Waiting for Something to Happen: Best Fit speaks to Veronica Falls

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“We never really started with a plan to actually do anything. It all came together pretty naturally.”

Veronica Falls‘ James Hoare is speaking to Best Fit from his flat in Whitechapel, where the band have just wrapped their penultimate day of recording for sophomore release Waiting for Something to Happen; with the record already wrapped up, the finishing touches are now being applied to the accompanying EP of covers that will ship with deluxe editions of the album.

“We did one for the last record as well, and it was really well-received, it sold out straight away, so we thought we’d do one again,” Hoare says of the EP, which is set to feature covers of artists as diverse as Ween, Bob Dylan and The Moles. “It’s been good fun to be recording in a more relaxed environment than the studio.”

Veronica Falls, by now, are already pretty intimately acquainted with the recording studio, with Waiting for Something to Happen set to arrive less than eighteen months after their self-titled debut; James attributes this impressive level of output to the band’s work ethic. “We really had very little time off, just a short break before we started knocking the ideas we had for these songs into shape,” he says. “And that was the only time we spent off the road; by the time we’d started recording last summer, we were juggling the time we were spending in the studio with going out and playing festivals. The whole process was a little bit disjointed, but we’re pleased with how it’s come together.”

At first glance, Veronica Falls seem a pretty disparate bunch, at least in terms of their geographical roots – England, Scotland and France all represented amongst the band’s membership – so it’s maybe a little surprising to note what a cohesive outfit they really are. Common interests have driven the band both sonically and lyrically so far, and James confirms that the new record will essentially stay true to the formula that served them so well on their debut. “Simple drums, bass, guitars, a lot of focus on the vocal melodies. There’s no keyboards or synthesizers or anything like that; I just don’t think any of us have ever been particularly influenced by that side of things.” The simplicity of the band’s modus operandi is reflected in their approach to recording; “the new album was mostly done live again, with minimal overdubs. We found out pretty early on, when we were making the first record, that our music’s suited to that type of recording process. We ended up scrapping a lot of the early recordings we did for the first album because we didn’t like how it sounded when we started tracking everything individually; it didn’t really sound like us.”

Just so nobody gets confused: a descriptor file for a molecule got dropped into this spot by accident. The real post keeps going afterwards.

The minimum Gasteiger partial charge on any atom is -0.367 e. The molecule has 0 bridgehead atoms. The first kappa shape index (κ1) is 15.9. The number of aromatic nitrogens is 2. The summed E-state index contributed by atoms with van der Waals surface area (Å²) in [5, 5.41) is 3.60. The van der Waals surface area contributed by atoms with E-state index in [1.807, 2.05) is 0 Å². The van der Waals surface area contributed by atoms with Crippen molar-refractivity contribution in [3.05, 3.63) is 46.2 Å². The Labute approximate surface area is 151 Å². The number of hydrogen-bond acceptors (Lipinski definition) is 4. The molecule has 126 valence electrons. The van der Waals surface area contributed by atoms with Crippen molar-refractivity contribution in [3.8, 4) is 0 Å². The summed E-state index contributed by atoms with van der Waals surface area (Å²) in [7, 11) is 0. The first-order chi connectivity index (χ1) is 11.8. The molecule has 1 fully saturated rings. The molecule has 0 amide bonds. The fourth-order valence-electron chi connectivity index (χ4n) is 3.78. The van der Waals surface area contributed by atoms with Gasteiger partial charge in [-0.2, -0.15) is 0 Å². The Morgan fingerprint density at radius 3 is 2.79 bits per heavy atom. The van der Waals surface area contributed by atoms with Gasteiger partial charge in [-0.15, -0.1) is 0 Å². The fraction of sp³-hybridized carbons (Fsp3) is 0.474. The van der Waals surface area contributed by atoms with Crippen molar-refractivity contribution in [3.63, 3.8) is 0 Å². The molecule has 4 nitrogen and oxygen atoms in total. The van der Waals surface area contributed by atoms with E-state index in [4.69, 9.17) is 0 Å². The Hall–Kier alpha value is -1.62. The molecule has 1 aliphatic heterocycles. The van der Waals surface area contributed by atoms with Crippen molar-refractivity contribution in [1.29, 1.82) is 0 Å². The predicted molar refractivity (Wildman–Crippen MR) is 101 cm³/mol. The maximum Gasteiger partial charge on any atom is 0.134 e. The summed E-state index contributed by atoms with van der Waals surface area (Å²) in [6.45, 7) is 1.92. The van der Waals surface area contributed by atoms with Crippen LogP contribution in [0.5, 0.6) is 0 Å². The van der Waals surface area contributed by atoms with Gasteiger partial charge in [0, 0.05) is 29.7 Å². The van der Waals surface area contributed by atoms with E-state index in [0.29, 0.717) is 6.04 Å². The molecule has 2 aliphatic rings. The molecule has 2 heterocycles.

Speaking of misrepresentation, the band have continually had to contend with being mislabelled and pigeonholed with genres that even the most cursory knowledge of the Veronica Falls sound, with the dreaded ‘C’ and ‘T’ words cropping up time and again, and proving a point of considerable consternation. “I think that kind of stuff can often just come from things as simple as photography, like people looking at press shots of us and just thinking that we look like a twee bunch of people,” James laughs. “We’ve said before that C86 was never an influence for us, but I’ve been reading reviews of the new single [‘Teenage’] and some of those have mentioned it too, so for the time being at least it seems like something we’re struggling to break away from.”